This is a pocket introduction to the HTTP protocol. HTTP, which stands for HyperText Transport Protocol, was first developed by Tim Berners-Lee in 1991. Thanks to its flexibility, and the Web’s ubiquity, HTTP is now used for all kinds of applications.
HTTP is a client–server protocol. An HTTP client (such as a browser) opens a connection to an HTTP server, which is waiting on a listening socket. The client then sends a request message. The server responds with a response message. This pair of messages effectively forms a remote procedure call (RPC).
Every HTTP message (request or response) consists of a header followed by optional content.
HTTP headers are made of text lines. Each line is terminated by
(a “carriage return” character, ASCII number 13, followed by a newline,
ASCII number 10).
The headers from a request might look like this:
GET / HTTP/1.0 Host: cs61.seas.harvard.edu
The headers from a response might look like this:
HTTP/1.1 200 OK Content-Type: text/plain Content-Length: 56 Date: Thu, 29 Nov 2012 13:47:35 GMT Connection: close
The first line of the header section has a special format.
The first line of a request includes:
Method (GET, POST, etc.)
Identifies the kind of operation the client wants to perform. For normal web page loads, this is GET. For form submissions (like when you enter your password), and for RPC requests that will change state on the server, it should be POST. There are some technical differences between the methods. For example, Web caches can cache the response to GET requests and reuse them on future requests, whereas POST requests are rarely cached. Furthermore, a Web page can ask a user’s browser to make an arbitrary GET request to any other server (by putting the GET request in an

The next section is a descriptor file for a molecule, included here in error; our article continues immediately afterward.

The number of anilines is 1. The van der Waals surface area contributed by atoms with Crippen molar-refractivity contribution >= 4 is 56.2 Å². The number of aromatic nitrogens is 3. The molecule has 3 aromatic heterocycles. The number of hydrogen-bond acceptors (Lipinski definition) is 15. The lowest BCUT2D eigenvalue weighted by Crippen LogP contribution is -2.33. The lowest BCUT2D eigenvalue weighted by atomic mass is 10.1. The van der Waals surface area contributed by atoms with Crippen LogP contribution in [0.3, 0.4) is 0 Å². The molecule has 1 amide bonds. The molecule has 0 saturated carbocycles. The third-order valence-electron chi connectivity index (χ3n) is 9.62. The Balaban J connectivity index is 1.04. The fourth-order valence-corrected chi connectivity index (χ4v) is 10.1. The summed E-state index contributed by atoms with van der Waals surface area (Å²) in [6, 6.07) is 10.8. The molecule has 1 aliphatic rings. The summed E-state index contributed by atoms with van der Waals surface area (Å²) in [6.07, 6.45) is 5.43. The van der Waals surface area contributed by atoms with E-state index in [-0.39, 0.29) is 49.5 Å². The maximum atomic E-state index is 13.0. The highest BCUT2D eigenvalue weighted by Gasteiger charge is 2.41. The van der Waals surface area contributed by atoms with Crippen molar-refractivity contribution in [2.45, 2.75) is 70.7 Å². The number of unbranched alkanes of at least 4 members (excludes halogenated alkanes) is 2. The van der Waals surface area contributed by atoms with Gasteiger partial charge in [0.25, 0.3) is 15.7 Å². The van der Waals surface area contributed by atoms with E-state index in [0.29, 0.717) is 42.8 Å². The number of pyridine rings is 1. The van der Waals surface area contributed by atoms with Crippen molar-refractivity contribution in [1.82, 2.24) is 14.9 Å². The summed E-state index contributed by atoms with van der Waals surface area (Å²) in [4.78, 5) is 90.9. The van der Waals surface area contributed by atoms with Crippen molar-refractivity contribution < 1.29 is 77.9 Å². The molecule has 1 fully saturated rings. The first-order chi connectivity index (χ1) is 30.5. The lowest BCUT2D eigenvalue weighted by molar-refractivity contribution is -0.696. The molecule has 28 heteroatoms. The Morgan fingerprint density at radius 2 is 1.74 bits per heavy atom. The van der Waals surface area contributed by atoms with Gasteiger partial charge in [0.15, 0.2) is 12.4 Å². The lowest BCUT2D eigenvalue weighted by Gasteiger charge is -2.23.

<img>tag), but browsers limit the ability to make POSTs. Nevertheless, in practice, the distinction between the methods is somewhat blurry. Some developers have outlined philosophies of when to use each method.
This is the name of the resource being loaded on the server. It’s the part of a URL that follows the host name.
This identifies the connection as HTTP and says what version of the HTTP protocol the client is using.
The first line of a response includes:
A three-digit number that indicates whether the request succeeded. There’s a long list of status codes. The most common status code is 200, which means “OK”.
An optional English phrase that describes the status further. The browser might print this out on error.
After the first line comes an arbitrary number of additional header field definitions. Each line contains a field name followed by a colon and a single space, and then a field value. Hundreds have been defined. Clients and servers ignore fields they don’t understand. This important property has made HTTP easy to extend and is key to its popularity.
The header section is terminated by a blank line (
"\r\n"). Then comes
The body is included in some requests and most responses. It’s just a sequence of bytes.
A body is normally accompanied by a header field called
Content-Length. This defines the number of body bytes included after
the blank line that terminates the header section. For example, the
response above has 56 bytes of body.
Content-Length is mandatory on requests that contain a body (most
requests don’t contain a body). It is optional for responses: if a
response doesn’t define
Content-Length, the client will read bytes
from the connection until the connection closes. But in practice it is
better to provide a length. Our server always provides explicit lengths
In the initial versions of HTTP, each request required a separate connection. But this isn’t particularly efficient: setting up a new connection takes time and induces network overhead. Modern browsers and servers support keep-alive or persistent connections, in which an HTTP connection can carry multiple RPCs. A client or server can close a connection at any time, however, so a client must be prepared to start a new connection if the server closes an existing connection.
Persistent connections don’t work unless the server includes
Content-Length headers on its responses.
Shockingly you can read about HTTP all over the Web. But don’t neglect the standards. They’re not always easy to read, but they define Truth, and learning to read standards is a useful skill.